Los Alamos-Japan Institute Offers Guided Tour To Japan Oct. 27 – Nov. 6



On the eve of the 75th anniversary of World War II, Clifton Truman Daniel, grandson of President Harry Truman and Los Alamos-Japan Institute Director Judith Stauber are leading a tour to Japan to dialogue with Hiroshima and Nagasaki survivors and discover new perspectives on the decision to drop the atomic bomb.

According to Stauber, the Atomic Witness Experience Tour from Oct. 27 through Nov. 6 offers an immersive itinerary which will include travel by shinkansen train from Tokyo to Hiroshima, Nagasaki and Kyoto. Participants will have the opportunity to hear eye-witness accounts from atomic bomb survivors, explore Japanese atomic culture, museums, memorials and peace parks, and dialogue with survivors and leaders at the Kyoto Museum for World Peace. They will also meet with Japanese artists, educators, peacemakers and policymakers.

The tour costs $7,575.00/per person double occupancy, which includes 10-nights hotel, daily breakfast, Japan Rail travel, small group guided experience, speakers, site fees, ,cultural programs, extraordinary dialogues, pre/post tour resources. It begins in Tokyo and ends in Kyoto and airfare is not included.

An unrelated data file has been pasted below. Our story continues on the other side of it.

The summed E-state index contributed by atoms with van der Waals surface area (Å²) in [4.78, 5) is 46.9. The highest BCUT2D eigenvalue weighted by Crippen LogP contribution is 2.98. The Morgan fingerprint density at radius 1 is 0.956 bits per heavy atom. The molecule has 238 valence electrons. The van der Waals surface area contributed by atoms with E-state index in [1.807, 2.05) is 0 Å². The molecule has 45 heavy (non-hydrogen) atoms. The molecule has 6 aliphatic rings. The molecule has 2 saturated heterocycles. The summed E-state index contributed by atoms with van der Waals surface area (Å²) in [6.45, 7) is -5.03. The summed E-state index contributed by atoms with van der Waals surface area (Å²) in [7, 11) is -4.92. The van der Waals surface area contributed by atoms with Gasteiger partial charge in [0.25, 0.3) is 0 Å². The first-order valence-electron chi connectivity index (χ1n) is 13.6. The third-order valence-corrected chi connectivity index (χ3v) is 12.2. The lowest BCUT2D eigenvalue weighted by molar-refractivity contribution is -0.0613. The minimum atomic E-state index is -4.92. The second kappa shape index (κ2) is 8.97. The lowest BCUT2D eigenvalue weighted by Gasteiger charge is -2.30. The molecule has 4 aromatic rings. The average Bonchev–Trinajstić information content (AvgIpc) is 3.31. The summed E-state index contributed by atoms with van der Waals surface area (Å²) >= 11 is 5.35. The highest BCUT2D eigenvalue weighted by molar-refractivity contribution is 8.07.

Daniel is the oldest grandson of President Harry Truman who ordered the only use of atomic weapons in wartime history. In 2012, Clifton visited Japan with his family after his son learned about Sadako Sasaki and origami paper cranes in middle school. In collaboration with Sadako’s surviving brother Masahiro Sasaki, Daniel works to share stories of hibakusha with world.  He serves as Honorary Chairman of the Truman Library Institute and Chairperson of the Los Alamos-Japan Institute Advisory Board. He also plays President Truman in ongoing productions of Give ‘Em Hell, Harry!, a play by Samuel Gallu. His humorous depiction is the first time in history a U.S. president has been portrayed on stage by a direct descendant.

Stauber is Director of Los Alamos-Japan Institute where she works to bridge communication between places of conscience that share history but little mutual understanding. An advocate for bearing witness to history so that it is never repeated, Stauber negotiated and delivered proclamations of understanding to Hiroshima and Nagasaki on behalf of Los Alamos County in 2017. She served as Los Alamos History Museum Director from 2011-2018. Her expertise in intercultural communication supports the cultural heritage tours she has guided around the world to places that include Cuba, Israel, and Japan.

For more information on the tour, email Judith@laji.usJudith@laji.us.